XXXII Olympiad on track as organisers unveil pandemic playbook
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XXXII Olympiad on track as organisers unveil pandemic playbook

Wednesday, 10 February 2021
This is an opinion article by an external contributor. The views belong to the writer.
Organisers of the delayed Olympics in Tokyo have issued a guide to outline the safety measures that will be essential to ensure the games’ success during a global pandemic.

The official ‘playbook’ of the Tokyo Olympics has been unveiled, amid high hopes that the Games – postponed from 2020 due to COVID-19 – will go ahead this summer instead.

Organisers of the delayed XXXII Olympiad have issued the playbook to outline the safety measures that will be essential to ensure the games’ success during a global pandemic.

The rules will govern how teams can meet, train and interact, allowing them to compete as safely as possible. A constant cycle of testing will ensure athletes have the best chance of staying COVID-free throughout. Japan has already implemented stricter national measures to contain and reduce virus transmission ahead of the first international arrivals.

Accommodation in the Olympic Village, meanwhile, has been adapted to social distancing requirements, while high ceilings allow for effective air circulation. All in all, the playbook offers the most comprehensive illustration yet of how Tokyo is planning to host the Games in pandemic times—an extraordinary feat that offers a beacon of hope to a world still reeling from a year battling the coronavirus.

Planning for success

The playbook release is the latest indication that organisers are moving full steam ahead with preparations for the games, further rubbishing a recent story in the Times of London – quoting an anonymous source and categorically denied by both the International Olympic Committee (IOC) and the Japanese government – suggesting that they might be cancelled.

Staging the Olympics is a complex logistical operation, even in normal times. The added difficulties of welcoming circa 11,000 athletes from all over the world – together with countless judges, officials, staff and visitors – in the shadow of a pandemic makes it an even bigger undertaking. Tokyo, however, has spent tremendous time, effort and funds on addressing this challenge, with the playbook just the most recent indication that Japan is on track to host a successful Games despite the extenuating circumstances.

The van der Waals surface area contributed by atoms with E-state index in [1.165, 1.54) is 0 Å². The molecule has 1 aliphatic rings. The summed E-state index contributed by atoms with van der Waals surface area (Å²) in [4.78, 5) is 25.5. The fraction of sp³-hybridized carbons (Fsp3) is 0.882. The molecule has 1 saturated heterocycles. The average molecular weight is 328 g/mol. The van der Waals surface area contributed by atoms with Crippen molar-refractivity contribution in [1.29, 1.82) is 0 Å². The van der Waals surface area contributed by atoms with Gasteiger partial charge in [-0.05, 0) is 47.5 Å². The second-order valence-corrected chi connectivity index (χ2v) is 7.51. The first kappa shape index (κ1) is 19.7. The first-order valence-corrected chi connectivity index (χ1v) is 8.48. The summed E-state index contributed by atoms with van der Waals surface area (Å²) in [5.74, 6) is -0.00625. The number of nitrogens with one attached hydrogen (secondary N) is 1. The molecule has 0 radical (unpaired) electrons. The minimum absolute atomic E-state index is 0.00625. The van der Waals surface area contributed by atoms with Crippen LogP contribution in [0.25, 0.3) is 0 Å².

Fortunately, Japan has been affected to a lesser degree than other countries by the coronavirus. It has suffered just 5 fatalities per 100,000 residents since the beginning of the pandemic—a far cry from the soaring death tolls in Europe, where Belgium, for example, has tragically lost 187 people per 100,000 residents. This greater control over the virus has allowed Japan’s government to avoid imposing the kind of lengthy lockdowns that have become commonplace across Europe.

What’s more, Japan has already successfully carried out a number of medium-sized sporting events in the middle of the pandemic, giving policymakers in Tokyo the chance to test out measures designed to prevent the virus’s spread ahead of the Olympics. In October, the country carried out a three-day trial with a near-packed Yokohama Stadium, set to be an important venue during the Olympics.